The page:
Researchers at Johns Hopkins University Center for Health Security issued a report Wednesday calling for a "reset" of the U.S. federal, state and local response to the pandemic in order to do just that.
Its recommendations included requiring masks across the board, increasing testing and reinstating stay-at-home orders for places where cases and hospitalizations are surging, according to CNN.
"Unlike many countries in the world, the United States is not currently on course to get control of this epidemic," the report authors wrote. "It is time to reset."
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Kevin T. Smiley
When hurricanes and other extreme storms unleash downpours like Tropical Storm Beta has been doing in the South, the floodwater doesn't always stay within the government's flood risk zones.
New research suggests that nearly twice as many properties are at risk from a 100-year flood today than the Federal Emergency Management Agency's flood maps indicate.
Flooding Outside the Zones<p>About <a href="https://furmancenter.org/files/Floodplain_PopulationBrief_12DEC2017.pdf" target="_blank">15 million</a> Americans live in FEMA's current 100-year flood zones. The designation warns them that their properties face a 1% risk of flooding in any given year. They must obtain flood insurance if they want a federally ensured loan – insurance that helps them recover from flooding.</p><p>In Greater Houston, however, <a href="https://doi.org/10.1111/j.1539-6924.2012.01840.x" target="_blank">47% of claims</a> made to FEMA across three decades before Hurricane Harvey were outside of the 100-year flood zones. Harris County, recognizing that FEMA flood maps don't capture the full risk, now <a href="https://www.hcfcd.org/floodinsurance" target="_blank" rel="noopener noreferrer">recommends that every household</a> in Houston and the rest of the county have flood insurance.</p><p>New risk models point to a similar conclusion: Flood risk in these areas outstrips expectations in the current FEMA flood maps.</p><p>One of those models, from the <a href="https://firststreet.org/flood-lab/research/2020-national-flood-risk-assessment-highlights/" target="_blank">First Street Foundation</a>, estimates that the number of properties at risk in a 100-year storm is 1.7 times higher than the FEMA maps suggest. Other <a href="https://doi.org/10.1088/1748-9326/aaac65" target="_blank" rel="noopener noreferrer">researchers</a> find an even higher margin, with 2.6 to 3.1 times more people exposed to serious flooding in a 100-year storm than FEMA estimates.</p>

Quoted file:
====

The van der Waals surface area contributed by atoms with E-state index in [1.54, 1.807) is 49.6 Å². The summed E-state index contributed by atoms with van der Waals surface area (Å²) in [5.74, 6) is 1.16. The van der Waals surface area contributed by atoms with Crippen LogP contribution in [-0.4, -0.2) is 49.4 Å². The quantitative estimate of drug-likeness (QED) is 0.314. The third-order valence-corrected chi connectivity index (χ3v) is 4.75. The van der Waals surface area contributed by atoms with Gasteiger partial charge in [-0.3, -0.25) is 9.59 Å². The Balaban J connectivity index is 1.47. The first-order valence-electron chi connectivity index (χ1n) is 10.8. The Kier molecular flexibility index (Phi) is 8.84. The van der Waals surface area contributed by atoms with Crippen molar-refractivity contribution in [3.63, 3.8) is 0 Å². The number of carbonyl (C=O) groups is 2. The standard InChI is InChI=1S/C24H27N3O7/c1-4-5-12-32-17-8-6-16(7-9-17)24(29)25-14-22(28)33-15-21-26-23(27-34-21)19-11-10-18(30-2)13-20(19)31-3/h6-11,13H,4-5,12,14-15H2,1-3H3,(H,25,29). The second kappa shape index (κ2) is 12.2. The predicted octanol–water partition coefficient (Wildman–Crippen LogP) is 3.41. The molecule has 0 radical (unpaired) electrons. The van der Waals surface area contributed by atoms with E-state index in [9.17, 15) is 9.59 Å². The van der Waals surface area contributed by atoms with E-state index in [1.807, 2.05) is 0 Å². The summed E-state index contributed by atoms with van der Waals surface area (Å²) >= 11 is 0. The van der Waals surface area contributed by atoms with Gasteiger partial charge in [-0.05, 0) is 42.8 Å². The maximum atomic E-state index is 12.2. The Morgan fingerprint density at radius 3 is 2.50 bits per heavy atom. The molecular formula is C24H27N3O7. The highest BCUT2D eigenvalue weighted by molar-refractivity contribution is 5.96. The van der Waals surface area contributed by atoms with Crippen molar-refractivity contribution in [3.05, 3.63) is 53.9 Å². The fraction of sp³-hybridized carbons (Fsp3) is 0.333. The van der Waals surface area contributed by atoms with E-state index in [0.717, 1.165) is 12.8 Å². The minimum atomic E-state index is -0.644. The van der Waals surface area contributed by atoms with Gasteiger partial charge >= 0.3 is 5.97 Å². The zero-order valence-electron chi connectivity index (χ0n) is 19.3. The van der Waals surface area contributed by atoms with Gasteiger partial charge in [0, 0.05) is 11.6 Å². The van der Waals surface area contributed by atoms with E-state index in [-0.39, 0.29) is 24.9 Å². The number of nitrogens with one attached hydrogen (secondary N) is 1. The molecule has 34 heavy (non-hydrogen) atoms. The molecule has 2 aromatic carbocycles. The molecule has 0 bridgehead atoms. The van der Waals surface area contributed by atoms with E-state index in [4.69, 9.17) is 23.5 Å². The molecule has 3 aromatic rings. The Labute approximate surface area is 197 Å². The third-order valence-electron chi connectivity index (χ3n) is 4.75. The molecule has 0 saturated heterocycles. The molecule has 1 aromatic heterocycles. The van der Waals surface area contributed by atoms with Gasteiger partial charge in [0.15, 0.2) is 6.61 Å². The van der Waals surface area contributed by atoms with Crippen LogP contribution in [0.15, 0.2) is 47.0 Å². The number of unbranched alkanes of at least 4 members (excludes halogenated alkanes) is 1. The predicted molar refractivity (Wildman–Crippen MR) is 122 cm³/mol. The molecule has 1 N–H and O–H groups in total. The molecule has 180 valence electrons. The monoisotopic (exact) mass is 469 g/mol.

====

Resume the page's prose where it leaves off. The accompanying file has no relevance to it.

What FEMA’s Flood Maps Miss<p>Understanding why areas outside the 100-year flood zones are flooding more often than the FEMA maps suggest involves larger social and environmental issues. Three reasons stand out.</p><p>First, some places rely on relatively old FEMA maps that don't account for recent urbanization.</p><p>Urbanization matters because impervious surfaces – think pavement and buildings – are not effective sponges like natural landscapes can be. Moreover, the process for updating floodplain maps is locally variable and can take years to complete. Famously, New York City was updating its maps when Hurricane Sandy hit in 2012 but hadn't finished, meaning flood maps in effect <a href="https://projects.propublica.org/nyc-flood/" target="_blank">were from 1983</a>. FEMA is required to assess whether updates are needed every five years, but the <a href="https://www.fema.gov/cis/nation.html" target="_blank" rel="noopener noreferrer">majority of maps</a> <a href="https://www.oig.dhs.gov/sites/default/files/assets/2017/OIG-17-110-Sep17.pdf" target="_blank" rel="noopener noreferrer">are older</a>.</p><p>Second, binary thinking can lead people to an underaccounting of risk, and that can mean communities fail to take steps that could protect a neighborhood from flooding. The logic goes: if I'm not in the 100-year floodplain, then I'm not at risk. Risk perception <a href="https://doi.org/10.1088/1748-9326/ab195a" target="_blank" rel="noopener noreferrer">research</a> backs this up. FEMA-delineated flood zones are the major factor shaping flood mitigation behaviors.</p><p>Third, the era of climate change scuttles conventional assumptions.</p><p>As the planet warms, extreme storms are becoming <a href="https://nca2018.globalchange.gov/" target="_blank">more common and severe</a>. If greenhouse gas emissions continue to increase at a high rate, computer models suggest that the chances of a severe storm dropping 20 inches of rain on Texas in any given year will increase from about 1% at the end of the last century to 18% at the end of this one, a chance of <a href="https://doi.org/10.1073/pnas.1716222114" target="_blank" rel="noopener noreferrer">once every 5.5 years</a>. So far, <a href="https://www.rstreet.org/wp-content/uploads/2020/02/195.pdf" target="_blank" rel="noopener noreferrer">FEMA hasn't taken into account the impact climate change is having</a> on extreme weather and sea level rise.</p>